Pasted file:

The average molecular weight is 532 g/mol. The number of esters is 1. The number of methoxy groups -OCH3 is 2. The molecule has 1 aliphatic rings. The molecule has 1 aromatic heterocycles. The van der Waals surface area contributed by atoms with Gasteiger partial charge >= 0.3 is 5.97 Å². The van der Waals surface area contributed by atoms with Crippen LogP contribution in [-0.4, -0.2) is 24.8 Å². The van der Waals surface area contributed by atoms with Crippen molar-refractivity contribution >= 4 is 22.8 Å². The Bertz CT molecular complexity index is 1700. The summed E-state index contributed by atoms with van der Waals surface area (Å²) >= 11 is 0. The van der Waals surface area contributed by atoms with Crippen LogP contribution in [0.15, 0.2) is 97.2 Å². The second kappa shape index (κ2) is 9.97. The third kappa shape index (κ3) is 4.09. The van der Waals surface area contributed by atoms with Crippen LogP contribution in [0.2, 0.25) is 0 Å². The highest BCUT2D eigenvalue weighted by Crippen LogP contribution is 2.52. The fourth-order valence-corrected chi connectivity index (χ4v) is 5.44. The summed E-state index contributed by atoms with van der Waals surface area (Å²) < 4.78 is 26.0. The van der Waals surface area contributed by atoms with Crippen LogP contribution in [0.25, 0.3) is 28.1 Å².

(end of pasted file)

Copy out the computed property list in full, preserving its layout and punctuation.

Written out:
The average molecular weight is 532 g/mol. The number of esters is 1. The number of methoxy groups -OCH3 is 2. The molecule has 1 aliphatic rings. The molecule has 1 aromatic heterocycles. The van der Waals surface area contributed by atoms with Gasteiger partial charge >= 0.3 is 5.97 Å². The van der Waals surface area contributed by atoms with Crippen LogP contribution in [-0.4, -0.2) is 24.8 Å². The van der Waals surface area contributed by atoms with Crippen molar-refractivity contribution >= 4 is 22.8 Å². The Bertz CT molecular complexity index is 1700. The summed E-state index contributed by atoms with van der Waals surface area (Å²) >= 11 is 0. The van der Waals surface area contributed by atoms with Crippen LogP contribution in [0.15, 0.2) is 97.2 Å². The second kappa shape index (κ2) is 9.97. The third kappa shape index (κ3) is 4.09. The van der Waals surface area contributed by atoms with Crippen LogP contribution in [0.2, 0.25) is 0 Å². The highest BCUT2D eigenvalue weighted by Crippen LogP contribution is 2.52. The fourth-order valence-corrected chi connectivity index (χ4v) is 5.44. The summed E-state index contributed by atoms with van der Waals surface area (Å²) < 4.78 is 26.0. The van der Waals surface area contributed by atoms with Crippen LogP contribution in [0.25, 0.3) is 28.1 Å².